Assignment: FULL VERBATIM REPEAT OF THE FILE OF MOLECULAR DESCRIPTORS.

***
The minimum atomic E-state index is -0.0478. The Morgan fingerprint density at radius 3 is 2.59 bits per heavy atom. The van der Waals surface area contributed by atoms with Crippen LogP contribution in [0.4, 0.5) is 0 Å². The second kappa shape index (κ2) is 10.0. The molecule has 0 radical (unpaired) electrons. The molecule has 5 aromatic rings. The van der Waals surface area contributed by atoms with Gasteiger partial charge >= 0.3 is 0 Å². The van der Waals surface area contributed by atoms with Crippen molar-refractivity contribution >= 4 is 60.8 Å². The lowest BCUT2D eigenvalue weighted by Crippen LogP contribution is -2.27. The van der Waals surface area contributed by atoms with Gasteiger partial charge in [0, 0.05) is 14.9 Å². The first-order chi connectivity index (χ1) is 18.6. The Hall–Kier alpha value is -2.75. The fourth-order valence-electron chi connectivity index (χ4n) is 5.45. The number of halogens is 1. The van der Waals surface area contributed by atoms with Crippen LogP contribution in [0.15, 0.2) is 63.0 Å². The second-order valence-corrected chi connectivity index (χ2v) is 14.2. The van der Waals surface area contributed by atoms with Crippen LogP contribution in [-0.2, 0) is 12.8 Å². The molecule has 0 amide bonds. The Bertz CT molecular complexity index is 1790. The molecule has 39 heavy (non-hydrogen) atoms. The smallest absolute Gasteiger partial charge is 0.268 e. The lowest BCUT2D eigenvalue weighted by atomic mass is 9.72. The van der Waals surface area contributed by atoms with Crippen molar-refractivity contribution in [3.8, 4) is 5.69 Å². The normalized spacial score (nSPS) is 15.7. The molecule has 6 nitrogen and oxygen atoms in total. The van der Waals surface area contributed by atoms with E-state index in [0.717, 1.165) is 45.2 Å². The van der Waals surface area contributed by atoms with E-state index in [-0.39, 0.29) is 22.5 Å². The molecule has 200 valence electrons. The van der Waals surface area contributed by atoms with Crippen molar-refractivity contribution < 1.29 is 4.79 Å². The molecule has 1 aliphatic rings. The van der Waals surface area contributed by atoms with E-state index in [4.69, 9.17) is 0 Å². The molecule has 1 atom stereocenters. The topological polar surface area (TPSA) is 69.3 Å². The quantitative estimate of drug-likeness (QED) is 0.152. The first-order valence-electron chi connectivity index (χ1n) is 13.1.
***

The minimum atomic E-state index is -0.0478. The Morgan fingerprint density at radius 3 is 2.59 bits per heavy atom. The van der Waals surface area contributed by atoms with Crippen LogP contribution in [0.4, 0.5) is 0 Å². The second kappa shape index (κ2) is 10.0. The molecule has 0 radical (unpaired) electrons. The molecule has 5 aromatic rings. The van der Waals surface area contributed by atoms with Gasteiger partial charge >= 0.3 is 0 Å². The van der Waals surface area contributed by atoms with Crippen molar-refractivity contribution >= 4 is 60.8 Å². The lowest BCUT2D eigenvalue weighted by Crippen LogP contribution is -2.27. The van der Waals surface area contributed by atoms with Gasteiger partial charge in [0, 0.05) is 14.9 Å². The first-order chi connectivity index (χ1) is 18.6. The Hall–Kier alpha value is -2.75. The fourth-order valence-electron chi connectivity index (χ4n) is 5.45. The number of halogens is 1. The van der Waals surface area contributed by atoms with Crippen LogP contribution in [0.15, 0.2) is 63.0 Å². The second-order valence-corrected chi connectivity index (χ2v) is 14.2. The van der Waals surface area contributed by atoms with Crippen LogP contribution in [-0.2, 0) is 12.8 Å². The molecule has 0 amide bonds. The Bertz CT molecular complexity index is 1790. The molecule has 39 heavy (non-hydrogen) atoms. The smallest absolute Gasteiger partial charge is 0.268 e. The lowest BCUT2D eigenvalue weighted by atomic mass is 9.72. The van der Waals surface area contributed by atoms with Crippen molar-refractivity contribution in [3.8, 4) is 5.69 Å². The normalized spacial score (nSPS) is 15.7. The molecule has 6 nitrogen and oxygen atoms in total. The van der Waals surface area contributed by atoms with E-state index in [0.717, 1.165) is 45.2 Å². The van der Waals surface area contributed by atoms with E-state index in [-0.39, 0.29) is 22.5 Å². The molecule has 200 valence electrons. The van der Waals surface area contributed by atoms with Crippen molar-refractivity contribution < 1.29 is 4.79 Å². The molecule has 1 aliphatic rings. The van der Waals surface area contributed by atoms with E-state index in [4.69, 9.17) is 0 Å². The molecule has 1 atom stereocenters. The topological polar surface area (TPSA) is 69.3 Å². The quantitative estimate of drug-likeness (QED) is 0.152. The first-order valence-electron chi connectivity index (χ1n) is 13.1.